Sa Teekh Wa Bridge, 2006

Chewuch River Winthrop, WA

Satellite View of Project Location View Larger Map

USE:  Pedestrian

SPAN:  222'


TOWERS:  40' tall, A 588 Weathering Steel

ANCHORS:  16' Wide Deadman Anchors

MAINLINES:  1-1/2" Galvanized Structural Strand

Sa Teekh Wa Bridge, 2006

Sa Teekh Wa Bridge is located on the Chewuch River near its confluence with the Methow River in the western frontier town of Winthrop, WA. The bridge is the gateway to
Winthrop North Village , a new residential development founded with a strong conservation and environment ethic. The original vision for the North Village development was that of John and Michelle Larsen, local entrepreneurs who launched the project and donated the land on which the bridge rests.

Winthrop is the western portal of the famed North Cascade Highway and was founded in the early 1890's to provision enterprising prospectors in the Slate Creek and other mining districts in this wildly remote and mountainous area. Stunning in its natural beauty and sporting a plethora of modern recreation and adventure sport pursuits, Winthrop anchors the Methow Valley (as the area has come to be known) and is a magnet for travelers and 21st Century recreationists. To understand the allure of the Methow it is essential to have an appreciation of how proximate Wilderness and Civilization are to one another in this magical valley and of how both became woven inextricably in the fabric of history.

The Chewuch (or Chewack) River of North Central Washington State has its origins in a mountain redoubt deep in the Pasayten Wilderness. Lying hard against the US/Canadian border, the Pasayten is a remote region constituting the eastern flank of the North Cascades. There are no roads to the place where the tumbling waters of Cathedral and Remmel Creeks conjoin to form the Chewuch, only trails that have been traveled by the most enterprising souls over the millennia.

While today's hikers and backpackers in the Pasayten follow in the familiar footsteps of pioneer outfitters, prospectors and trappers, these early mountain adventurers were late comers to the Chewuch River drainage. Somewhere in pre-history, a branch of the Salishan family of tribes emerged to occupy the Chewuch drainage and that of the nearby Methow (Met- How) River. These Native Americans came to be known by early whites as the 'Methow Tribe', though the name they called themselves is lost to time. Avid hunters and fishers, especially of salmon, these people drank from the Chewuch in ancient times, and without doubt first explored the cirque of peaks---Remmel, Amphitheater, Apex, and Saddle Mountains---from which the Chewuch springs forth, though they would have known these mountains by different names.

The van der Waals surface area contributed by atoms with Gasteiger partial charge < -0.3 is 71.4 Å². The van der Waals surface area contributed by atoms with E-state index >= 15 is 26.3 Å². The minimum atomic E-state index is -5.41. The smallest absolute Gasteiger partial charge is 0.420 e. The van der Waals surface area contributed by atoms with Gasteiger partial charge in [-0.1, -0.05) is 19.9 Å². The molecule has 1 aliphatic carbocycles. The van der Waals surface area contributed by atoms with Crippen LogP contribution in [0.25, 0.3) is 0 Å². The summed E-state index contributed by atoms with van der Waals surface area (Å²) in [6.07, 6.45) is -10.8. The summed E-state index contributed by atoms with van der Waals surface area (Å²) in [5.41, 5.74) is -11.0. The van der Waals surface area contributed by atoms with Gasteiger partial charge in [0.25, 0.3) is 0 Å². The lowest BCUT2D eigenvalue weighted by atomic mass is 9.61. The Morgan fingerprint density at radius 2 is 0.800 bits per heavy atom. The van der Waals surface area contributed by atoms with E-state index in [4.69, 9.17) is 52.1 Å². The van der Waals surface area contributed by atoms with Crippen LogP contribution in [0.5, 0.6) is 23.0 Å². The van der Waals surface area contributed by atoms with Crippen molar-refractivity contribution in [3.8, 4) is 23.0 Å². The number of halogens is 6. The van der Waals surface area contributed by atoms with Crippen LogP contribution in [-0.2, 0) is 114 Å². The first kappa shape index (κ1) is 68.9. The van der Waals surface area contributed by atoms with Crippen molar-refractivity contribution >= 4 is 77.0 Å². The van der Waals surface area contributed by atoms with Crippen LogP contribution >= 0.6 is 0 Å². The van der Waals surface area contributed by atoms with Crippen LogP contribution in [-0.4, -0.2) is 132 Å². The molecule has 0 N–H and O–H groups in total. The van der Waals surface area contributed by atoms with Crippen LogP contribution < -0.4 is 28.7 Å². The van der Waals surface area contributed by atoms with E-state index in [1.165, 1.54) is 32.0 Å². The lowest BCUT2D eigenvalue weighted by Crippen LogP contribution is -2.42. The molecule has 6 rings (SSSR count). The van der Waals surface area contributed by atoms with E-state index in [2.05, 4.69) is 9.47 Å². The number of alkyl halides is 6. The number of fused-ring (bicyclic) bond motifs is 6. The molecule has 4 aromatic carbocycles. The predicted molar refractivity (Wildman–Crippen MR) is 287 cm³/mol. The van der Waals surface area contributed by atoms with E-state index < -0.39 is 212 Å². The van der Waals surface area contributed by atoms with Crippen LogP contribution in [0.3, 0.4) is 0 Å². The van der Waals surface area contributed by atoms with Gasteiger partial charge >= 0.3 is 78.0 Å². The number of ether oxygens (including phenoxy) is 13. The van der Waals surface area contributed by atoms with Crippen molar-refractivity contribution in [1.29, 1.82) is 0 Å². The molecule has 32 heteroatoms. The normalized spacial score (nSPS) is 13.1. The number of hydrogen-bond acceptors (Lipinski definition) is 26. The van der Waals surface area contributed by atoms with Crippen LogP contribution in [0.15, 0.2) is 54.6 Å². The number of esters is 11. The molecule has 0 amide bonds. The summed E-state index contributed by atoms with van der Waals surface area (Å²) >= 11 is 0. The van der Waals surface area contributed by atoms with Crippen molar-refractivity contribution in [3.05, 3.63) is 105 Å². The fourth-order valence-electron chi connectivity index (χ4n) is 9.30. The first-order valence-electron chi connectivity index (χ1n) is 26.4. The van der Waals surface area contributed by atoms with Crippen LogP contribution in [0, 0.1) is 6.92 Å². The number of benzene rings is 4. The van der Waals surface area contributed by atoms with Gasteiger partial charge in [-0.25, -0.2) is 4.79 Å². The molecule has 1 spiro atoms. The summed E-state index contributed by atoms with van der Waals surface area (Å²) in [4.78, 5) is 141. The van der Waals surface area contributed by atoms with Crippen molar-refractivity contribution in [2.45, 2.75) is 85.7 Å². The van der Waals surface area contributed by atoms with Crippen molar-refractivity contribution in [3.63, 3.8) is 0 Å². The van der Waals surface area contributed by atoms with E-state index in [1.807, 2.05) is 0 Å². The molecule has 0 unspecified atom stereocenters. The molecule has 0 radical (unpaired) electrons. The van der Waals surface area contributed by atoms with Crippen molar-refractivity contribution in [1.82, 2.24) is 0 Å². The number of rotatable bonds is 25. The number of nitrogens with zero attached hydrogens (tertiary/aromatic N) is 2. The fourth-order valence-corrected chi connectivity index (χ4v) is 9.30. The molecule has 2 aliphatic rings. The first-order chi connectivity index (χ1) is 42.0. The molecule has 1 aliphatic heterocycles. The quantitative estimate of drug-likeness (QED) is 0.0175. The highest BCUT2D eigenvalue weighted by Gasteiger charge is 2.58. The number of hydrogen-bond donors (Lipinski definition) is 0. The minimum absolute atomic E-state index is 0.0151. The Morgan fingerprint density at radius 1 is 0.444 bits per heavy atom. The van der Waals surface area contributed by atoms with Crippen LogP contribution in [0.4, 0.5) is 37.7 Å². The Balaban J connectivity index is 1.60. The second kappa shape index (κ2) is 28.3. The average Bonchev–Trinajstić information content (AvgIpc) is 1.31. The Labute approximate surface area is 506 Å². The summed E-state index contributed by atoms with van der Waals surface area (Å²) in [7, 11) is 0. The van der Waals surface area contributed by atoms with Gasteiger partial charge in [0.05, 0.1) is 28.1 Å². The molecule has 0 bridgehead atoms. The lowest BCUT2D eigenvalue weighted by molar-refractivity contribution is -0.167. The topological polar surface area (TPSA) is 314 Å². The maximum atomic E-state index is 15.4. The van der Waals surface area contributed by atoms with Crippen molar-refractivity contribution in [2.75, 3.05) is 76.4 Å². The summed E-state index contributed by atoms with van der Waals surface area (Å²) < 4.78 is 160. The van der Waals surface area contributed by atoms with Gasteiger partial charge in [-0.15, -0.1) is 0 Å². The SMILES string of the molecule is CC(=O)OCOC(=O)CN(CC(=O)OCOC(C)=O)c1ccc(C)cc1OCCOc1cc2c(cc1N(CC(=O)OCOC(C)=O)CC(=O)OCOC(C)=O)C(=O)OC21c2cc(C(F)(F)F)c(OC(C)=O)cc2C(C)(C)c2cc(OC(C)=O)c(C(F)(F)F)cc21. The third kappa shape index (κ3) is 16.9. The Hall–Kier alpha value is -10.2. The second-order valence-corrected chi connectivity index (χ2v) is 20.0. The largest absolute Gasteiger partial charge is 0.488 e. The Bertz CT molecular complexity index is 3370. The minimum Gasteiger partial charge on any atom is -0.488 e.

The Chewuch River flows a scant 45 miles southward to it's confluence with the Methow River at the town of Winthrop, on the way metaphorically passing from the Wilderness of pre-history to the modernity of the 21st Century. Few things evoke the march of time like the flowing of a river and the Chewuch has witnessed the transition of the West from pre-history, through the flourishing of native cultures, the ages of exploration, industral revolution, and adventure tourism. The Methow Tribe have left their mark on the landscape but their language, a Salish dialect known as nselxcin, has become a vanishing tongue, with fewer than 500 speakers remaining in the world. In nselxcin the word Chewuch reputedly means 'many salmon' and the nearby Methow River was known as Buttlemulleemauch or 'salmon falls river". The name fittingly chosen for the bridge, Sa Teekh Wa, was that of a summer gathering place or camp on the Chewuch, adjacent to the north landing of the new bridge.

Today, the Town of Winthrop enthusiastically embraces both its past and an evolving future. Sa Teekh Wa Bridge reflects this long view, and resides at the north end of Town providing pedestrian and utility access to the future emerging at Winthrop North Village and the celebrated past at new Sa Teekh Wa Park, located at the site of the ancient tribal camp. With the bridge in place, Winthrop North Village residents have direct pedestrian access to the conveniences and services in Town while residents and visitors to Winthrop alike have access to the new Park. Development paired with stewardship creates a present where the past, future, and the environment all win. At Winthrop North Village the developers are in the vanguard defining a new western residential paradigm with their pledge "to encourage a sense of community and contribute aesthetically, socially, and ecologically to the Town of Winthrop and the Methow Valley."

Cable Stay Construction


Wood and Cable Railing System